The tribunal found that Hadizad misrepresented the context of Devaney’s letters and risk status and found it “inappropriate” to describe the NHS’s advice as a suggestion, and for putting the onus on Devaney to decide if she should attend work. Devaney replied with information that as a shielding worker she could be furloughed, and forwarded the NHS letter from April that advised her against working. 

The care home’s regional director, Ms Astill, wrote to Devaney on 16 April to advise that the vast majority of the firm’s at-risk workers, including Hadizad, were continuing to attend work and that they believed she could continue to work safely in the care home. The tribunal said she accepted that Devaney could have been furloughed but Porthaven chose to not do so, as a matter of corporate policy. 

A risk assessment was done for Devaney on 28 April and suggested adjustments could be made, such as putting her on admin duties in an office on her own, but Devaney told the tribunal this was still a high level of risk for her.

Devaney forwarded further government advice on the CJRS, which said shielding workers can be furloughed, but Hadizad instead offered another risk assessment. The tribunal noted that this was still within Devaney’s 12-week compulsory shielding period from the NHS. 

On 29 April, Devaney told Hadizad that she was instructed to avoid all face-to-face contact and not leave her home. She asked for a medical suspension and advised she was considering issuing a tribunal claim for discrimination.

On 5 May, Hadizad asked Devaney to attend the home for a risk assessment, which she refused to do. On 13 May, Hadizad also refused a request for suspension on full pay, so Devaney raised a grievance, stating: “It seems much of what I say is barely taken notice of.”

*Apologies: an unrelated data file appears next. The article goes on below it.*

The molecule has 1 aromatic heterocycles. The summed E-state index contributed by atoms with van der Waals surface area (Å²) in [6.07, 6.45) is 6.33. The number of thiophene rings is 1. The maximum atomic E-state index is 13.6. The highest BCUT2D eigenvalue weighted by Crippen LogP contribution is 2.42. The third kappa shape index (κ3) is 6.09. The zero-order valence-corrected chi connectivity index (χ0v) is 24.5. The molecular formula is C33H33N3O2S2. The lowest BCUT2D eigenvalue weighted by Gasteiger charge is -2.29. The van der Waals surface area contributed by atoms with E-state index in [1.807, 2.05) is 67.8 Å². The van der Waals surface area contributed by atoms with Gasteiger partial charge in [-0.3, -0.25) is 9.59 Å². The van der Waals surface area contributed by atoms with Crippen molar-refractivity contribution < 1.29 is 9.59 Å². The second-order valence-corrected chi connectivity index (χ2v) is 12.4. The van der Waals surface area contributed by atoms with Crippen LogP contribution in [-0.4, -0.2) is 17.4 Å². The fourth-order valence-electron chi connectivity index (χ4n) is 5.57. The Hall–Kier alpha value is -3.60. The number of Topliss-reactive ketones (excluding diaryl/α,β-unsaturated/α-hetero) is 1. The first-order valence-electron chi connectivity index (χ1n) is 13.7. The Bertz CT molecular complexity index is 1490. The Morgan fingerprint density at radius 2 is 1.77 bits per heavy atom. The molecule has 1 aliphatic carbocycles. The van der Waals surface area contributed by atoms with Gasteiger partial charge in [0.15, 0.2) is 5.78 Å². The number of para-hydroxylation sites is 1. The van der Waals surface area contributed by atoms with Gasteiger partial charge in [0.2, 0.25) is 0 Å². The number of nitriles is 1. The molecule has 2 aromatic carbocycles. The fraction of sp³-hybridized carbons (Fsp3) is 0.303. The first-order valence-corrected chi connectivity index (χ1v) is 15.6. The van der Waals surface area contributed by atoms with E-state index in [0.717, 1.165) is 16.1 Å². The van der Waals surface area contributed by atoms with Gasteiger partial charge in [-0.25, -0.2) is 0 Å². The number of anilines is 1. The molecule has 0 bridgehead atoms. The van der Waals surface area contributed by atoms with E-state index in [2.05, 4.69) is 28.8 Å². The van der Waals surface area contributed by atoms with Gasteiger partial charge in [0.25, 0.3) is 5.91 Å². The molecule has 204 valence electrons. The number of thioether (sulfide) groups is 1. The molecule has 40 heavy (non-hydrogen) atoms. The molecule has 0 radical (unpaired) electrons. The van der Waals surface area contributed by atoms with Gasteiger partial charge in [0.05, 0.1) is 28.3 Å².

On 8 June, Devaney complained she had not been contacted about a grievance meeting, and a video call had been held on 15 May, but it was not upheld because she did not attend a risk assessment meeting in the home, and she continued to receive SSP until her return to work on 3 August 2020. Devaney accepts, however, that she was paid 84 hours’ holiday pay at her full rate while she was shielding. 

Employment judge Barker said that Porthaven Care Homes either “deliberately or through an oversight failed to acknowledge the difference between workers who were CEV [clinically extremely vulnerable] and those who were merely vulnerable”. 

He added that, as a care provider, the firm could have reasonably expected to know the difference. “They ought to have known that she was being faced with a choice as a result of their policy of either to ignore the NHS advice and risk the consequences for her of catching Covid, or to be financially disadvantaged by remaining at home.”

Alan Lewis, partner at Constantine Law, said the decision illustrated the degree of care expected of an employer when considering its duty to make reasonable adjustments to a provision, criterion or practice that puts a disabled worker at a disadvantage compared with workers who do not have that disability.  

Lewis added that the furlough scheme was available for the respondent to use and was not limited to businesses that were struggling financially. “Having reached that conclusion, it was a simple step for the tribunal to find that the respondent failed to make a reasonable adjustment by putting the claimant on furlough leave and paying her 80 per cent of her wages, which it could have reclaimed under coronavirus job retention scheme.”

A remedy hearing is to be scheduled to determine Devaney’s compensation. 

Porthaven Care Homes has been contacted for comment. Devaney could not be reached.